2000 News Releases
Nov. 28-30 Hazmat Seminar to Feature Tabletop Simulation of Transportation Disasters
Release Date: 11/27/2000
Contact Information: Roy Seneca, (215) 814-5567
Roy Seneca, (215) 814-5567
NORFOLK, Va. – The mid-Atlantic region of the U.S. Environmental Protection Agency is co-sponsoring a seminar Nov. 28-30 for emergency response personnel that will feature a sprawling three-dimensional tabletop exercise to simulate two transportation disasters – a maritime incident and a plane crash.
The conference, called “Hazmat Transportation Incidents - Are You Really Prepared?,” is co-sponsored by the Chemical Manufacturers Association. It will be held at the Waterside Marriott in Norfolk.
The EPA will use the conference to better prepare emergency personnel to respond to emergency transportation incidents that could threaten human health and the environment. Transportation incidents represent one of the most likely scenarios that emergency responders will face.
Expert speakers at the conference will address possible hazardous incidents involving transportation ranging from cargo planes and trucks to pipelines and ships.
The tabletop exercise, “Terror Town,” will provide emergency responders a hands-on approach to learn the best ways to respond during a simulated emergency on a spread out community that resembles those used by model railroad exhibitors. Conference attendees, including firemen, police officers, rescue personnel, municipal workers and media representatives, will role play as the emergency scenario unfolds.
Every year millions of tons of hazardous materials are shipped throughout the U.S. by rail, truck, barge, air and pipeline, and each shipment is a potential crisis, according to Rene A. Henry, author of a best-selling book on crisis communications.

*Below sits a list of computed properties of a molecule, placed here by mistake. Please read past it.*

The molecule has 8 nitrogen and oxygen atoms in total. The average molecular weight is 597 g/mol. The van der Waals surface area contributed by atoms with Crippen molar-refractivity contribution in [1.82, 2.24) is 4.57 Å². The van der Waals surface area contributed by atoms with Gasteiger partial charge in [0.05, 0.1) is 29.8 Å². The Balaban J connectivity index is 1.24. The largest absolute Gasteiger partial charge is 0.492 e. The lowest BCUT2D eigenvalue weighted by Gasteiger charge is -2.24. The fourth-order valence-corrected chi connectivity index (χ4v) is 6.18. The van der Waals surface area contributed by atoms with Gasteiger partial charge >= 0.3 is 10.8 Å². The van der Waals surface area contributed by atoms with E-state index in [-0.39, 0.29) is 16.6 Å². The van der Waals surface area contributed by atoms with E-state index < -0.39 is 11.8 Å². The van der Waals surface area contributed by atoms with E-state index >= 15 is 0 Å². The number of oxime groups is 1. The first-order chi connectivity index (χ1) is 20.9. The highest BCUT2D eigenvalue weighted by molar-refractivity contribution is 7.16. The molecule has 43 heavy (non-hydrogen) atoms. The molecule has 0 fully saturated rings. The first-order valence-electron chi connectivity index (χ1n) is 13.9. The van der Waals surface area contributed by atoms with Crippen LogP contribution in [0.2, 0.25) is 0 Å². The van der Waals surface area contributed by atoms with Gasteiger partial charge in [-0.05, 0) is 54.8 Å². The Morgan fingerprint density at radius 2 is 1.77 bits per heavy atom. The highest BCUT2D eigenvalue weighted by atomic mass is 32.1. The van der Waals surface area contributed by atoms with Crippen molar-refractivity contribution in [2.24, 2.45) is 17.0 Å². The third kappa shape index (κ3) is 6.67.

Henry, a Norfolk native and a graduate of Granby High School, will outline basic rules for communicating in a crisis to those attending the conference. He is director of communications and government relations for EPA’s mid-Atlantic region and author of You’d Better Have a Hose If You Want to Put Out the Fire.
“Who does what and when and who says what and when are critical,” says Henry. “You never withhold, mislead or lie to the public. And the public believes a ‘no comment’ response is the same as admitting guilt. Trust must be established with the public so the message is believable.”
“Accidents happen that may be not be the fault of the carrier,” he added, “but the public will want an explanation not only from the shipper, the carrier, but any government regulatory agency involved. While such crises can be anticipated and crisis management and communications plans should be in place, too many organizations are either unprepared or underprepared to deal with the inevitable when it becomes a reality.
For more information, call the conference hotline at 410-676-0882.